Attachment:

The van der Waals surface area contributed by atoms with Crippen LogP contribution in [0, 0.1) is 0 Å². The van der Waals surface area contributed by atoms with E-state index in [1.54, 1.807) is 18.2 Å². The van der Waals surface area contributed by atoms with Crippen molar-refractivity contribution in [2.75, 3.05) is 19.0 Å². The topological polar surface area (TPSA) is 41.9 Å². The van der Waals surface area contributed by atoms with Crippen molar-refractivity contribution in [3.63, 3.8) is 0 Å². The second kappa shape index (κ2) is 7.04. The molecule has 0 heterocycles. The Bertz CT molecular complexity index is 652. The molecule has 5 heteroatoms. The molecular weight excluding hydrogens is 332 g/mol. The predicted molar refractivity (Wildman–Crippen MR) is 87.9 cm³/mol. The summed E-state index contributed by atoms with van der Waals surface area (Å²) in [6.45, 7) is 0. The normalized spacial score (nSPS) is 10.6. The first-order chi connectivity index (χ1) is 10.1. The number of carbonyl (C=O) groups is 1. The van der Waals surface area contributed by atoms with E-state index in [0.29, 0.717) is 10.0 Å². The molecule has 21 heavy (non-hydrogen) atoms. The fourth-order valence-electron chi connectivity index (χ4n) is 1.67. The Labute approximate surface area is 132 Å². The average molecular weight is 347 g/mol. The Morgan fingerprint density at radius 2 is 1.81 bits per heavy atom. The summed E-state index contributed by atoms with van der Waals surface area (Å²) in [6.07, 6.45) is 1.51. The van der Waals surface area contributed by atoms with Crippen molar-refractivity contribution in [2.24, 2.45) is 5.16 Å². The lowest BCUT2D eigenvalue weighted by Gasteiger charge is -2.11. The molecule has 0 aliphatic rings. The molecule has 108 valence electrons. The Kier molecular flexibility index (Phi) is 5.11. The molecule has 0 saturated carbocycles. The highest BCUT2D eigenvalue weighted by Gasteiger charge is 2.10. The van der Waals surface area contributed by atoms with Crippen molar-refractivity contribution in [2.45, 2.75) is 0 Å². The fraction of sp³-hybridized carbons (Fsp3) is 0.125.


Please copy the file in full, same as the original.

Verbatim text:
The van der Waals surface area contributed by atoms with Crippen LogP contribution in [0, 0.1) is 0 Å². The van der Waals surface area contributed by atoms with E-state index in [1.54, 1.807) is 18.2 Å². The van der Waals surface area contributed by atoms with Crippen molar-refractivity contribution in [2.75, 3.05) is 19.0 Å². The topological polar surface area (TPSA) is 41.9 Å². The van der Waals surface area contributed by atoms with Crippen molar-refractivity contribution in [3.63, 3.8) is 0 Å². The second kappa shape index (κ2) is 7.04. The molecule has 0 heterocycles. The Bertz CT molecular complexity index is 652. The molecule has 5 heteroatoms. The molecular weight excluding hydrogens is 332 g/mol. The predicted molar refractivity (Wildman–Crippen MR) is 87.9 cm³/mol. The summed E-state index contributed by atoms with van der Waals surface area (Å²) in [6.45, 7) is 0. The normalized spacial score (nSPS) is 10.6. The first-order chi connectivity index (χ1) is 10.1. The number of carbonyl (C=O) groups is 1. The van der Waals surface area contributed by atoms with E-state index in [0.29, 0.717) is 10.0 Å². The molecule has 21 heavy (non-hydrogen) atoms. The fourth-order valence-electron chi connectivity index (χ4n) is 1.67. The Labute approximate surface area is 132 Å². The average molecular weight is 347 g/mol. The Morgan fingerprint density at radius 2 is 1.81 bits per heavy atom. The summed E-state index contributed by atoms with van der Waals surface area (Å²) in [6.07, 6.45) is 1.51. The van der Waals surface area contributed by atoms with Crippen molar-refractivity contribution in [2.24, 2.45) is 5.16 Å². The lowest BCUT2D eigenvalue weighted by Gasteiger charge is -2.11. The molecule has 0 aliphatic rings. The molecule has 108 valence electrons. The Kier molecular flexibility index (Phi) is 5.11. The molecule has 0 saturated carbocycles. The highest BCUT2D eigenvalue weighted by Gasteiger charge is 2.10. The van der Waals surface area contributed by atoms with Crippen molar-refractivity contribution in [2.45, 2.75) is 0 Å². The fraction of sp³-hybridized carbons (Fsp3) is 0.125.